A block away from my folks place is a couple that raises chickens in their fenced front yard.  I had expected to show them the coup and the nesting boxes like in the book, and maybe get a glimpse of some of the girls pecking away in the yard.  Instead, we found the home owner in the yard gardening.  She was gracious and generous.  She let us tour the yard, the coup and play with the hens.  I hadn't expected that, but it was a joy for the kids.  I love that she uses the eggs for her family and the left overs go to her restaurant.  When I get a job I plan on going there to return the favor.


The coup has all the right ingredients including 4 nesting boxes, one had several eggs in it that day.

The kids had a blast feeding bread to the chickens, though even the nicest ones shied away from them. 

However, the best time was when she brought out a couple of chicks that she bought for her cousin and is raising until they're ready to leave the nest so-to-speak (she has heat lamps). 

The kids got to hold the little ones, but we had one dropped bird and one pecking.  All in all, that was the highlight of my week.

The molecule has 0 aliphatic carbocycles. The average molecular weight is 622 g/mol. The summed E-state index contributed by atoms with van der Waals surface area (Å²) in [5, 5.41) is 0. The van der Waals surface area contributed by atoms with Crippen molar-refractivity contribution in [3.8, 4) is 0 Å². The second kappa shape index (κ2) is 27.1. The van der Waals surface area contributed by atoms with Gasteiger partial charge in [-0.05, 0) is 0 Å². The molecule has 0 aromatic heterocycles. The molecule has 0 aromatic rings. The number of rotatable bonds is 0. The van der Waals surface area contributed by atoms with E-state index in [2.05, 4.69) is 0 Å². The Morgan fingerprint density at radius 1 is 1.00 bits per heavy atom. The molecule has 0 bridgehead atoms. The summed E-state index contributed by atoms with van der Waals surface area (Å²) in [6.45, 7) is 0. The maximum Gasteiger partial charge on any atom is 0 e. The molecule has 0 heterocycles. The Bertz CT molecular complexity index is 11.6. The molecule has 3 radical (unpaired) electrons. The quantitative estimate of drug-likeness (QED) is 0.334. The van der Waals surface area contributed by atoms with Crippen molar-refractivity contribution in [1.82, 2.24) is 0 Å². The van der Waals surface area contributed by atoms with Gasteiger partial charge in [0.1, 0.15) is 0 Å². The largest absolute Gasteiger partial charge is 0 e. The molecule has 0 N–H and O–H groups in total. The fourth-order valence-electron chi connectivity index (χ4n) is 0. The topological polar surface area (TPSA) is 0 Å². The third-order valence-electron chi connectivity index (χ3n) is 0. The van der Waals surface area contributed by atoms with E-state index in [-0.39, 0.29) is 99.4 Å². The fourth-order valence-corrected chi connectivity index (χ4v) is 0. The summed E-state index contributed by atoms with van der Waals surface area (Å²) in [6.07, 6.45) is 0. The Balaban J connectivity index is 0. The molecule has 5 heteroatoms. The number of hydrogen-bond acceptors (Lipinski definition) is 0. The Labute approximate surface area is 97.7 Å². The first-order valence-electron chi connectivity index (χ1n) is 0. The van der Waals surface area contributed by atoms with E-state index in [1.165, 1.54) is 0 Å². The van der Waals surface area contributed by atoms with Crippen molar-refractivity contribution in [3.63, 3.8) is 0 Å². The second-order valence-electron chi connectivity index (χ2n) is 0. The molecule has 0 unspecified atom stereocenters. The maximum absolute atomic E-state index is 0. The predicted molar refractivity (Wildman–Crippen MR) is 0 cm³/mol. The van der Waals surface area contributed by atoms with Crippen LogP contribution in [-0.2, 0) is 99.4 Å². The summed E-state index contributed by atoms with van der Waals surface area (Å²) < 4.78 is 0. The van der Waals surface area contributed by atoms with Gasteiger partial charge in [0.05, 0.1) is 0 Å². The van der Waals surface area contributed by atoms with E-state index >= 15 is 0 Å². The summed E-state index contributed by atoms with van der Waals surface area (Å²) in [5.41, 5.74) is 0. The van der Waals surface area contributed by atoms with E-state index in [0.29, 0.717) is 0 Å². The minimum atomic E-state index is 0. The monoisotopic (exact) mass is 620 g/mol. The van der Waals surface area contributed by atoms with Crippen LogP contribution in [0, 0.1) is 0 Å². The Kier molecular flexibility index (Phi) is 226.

I would love to have a few birds of my own.  I saw a mini-coup that was like an egg for two birds with a hoop cage to protect them from raccoons. I am a bit worried about the viscious coon problem we have here, but that setup was a good solution.  Sorry I didn't take a picture of it. 

Anyway, it doesn't matter, my wife doesn't want them.  I've asked and asked, but she keeps saying no, despite her love of the fresh eggs we've had in the past.  Maybe some day.

Enjoy your garden, and try a fresh egg, they're unbelievable!

Saturday, March 27, 2010

March 27, 2010

Well, spring showers has been an understatement since my last post.  It's rained off and on for the last few days.  That's probably a good thing for my plants since I don't have water outside at the moment.  I haven't re-attached the backyard hose and the front yard hose is missing a spiggot following the pipe freezing this winter.  Probably a project I should tackle soon.  Don't you think?

Anyway, I finally planted out my salad greens and cole crops.  They were clearly outgrowing their 2 inch soil blocks and beginning to wilt.

Compare that to two days earlier from my last post.  Note to self, start hardening off sooner so it doesn't get this far.  Oh, well, cool weather crops have historically been very resilient, so I'm hoping they bounce back.

Of course it had to start raining the day I planted these out.  So much for taking my time and letting my kids help.  I just threw them in the ground.

Sorry looking greens if I ever saw them.  Sure hope they ounce back.  Anyway, the picture above is my three foot wide bed, which works well for my lettuce since I have three varieties.  I'm more hopeful for the Italiensheir and Red Sails.  The salad bowl has seen better days.  Man they went downhill fast.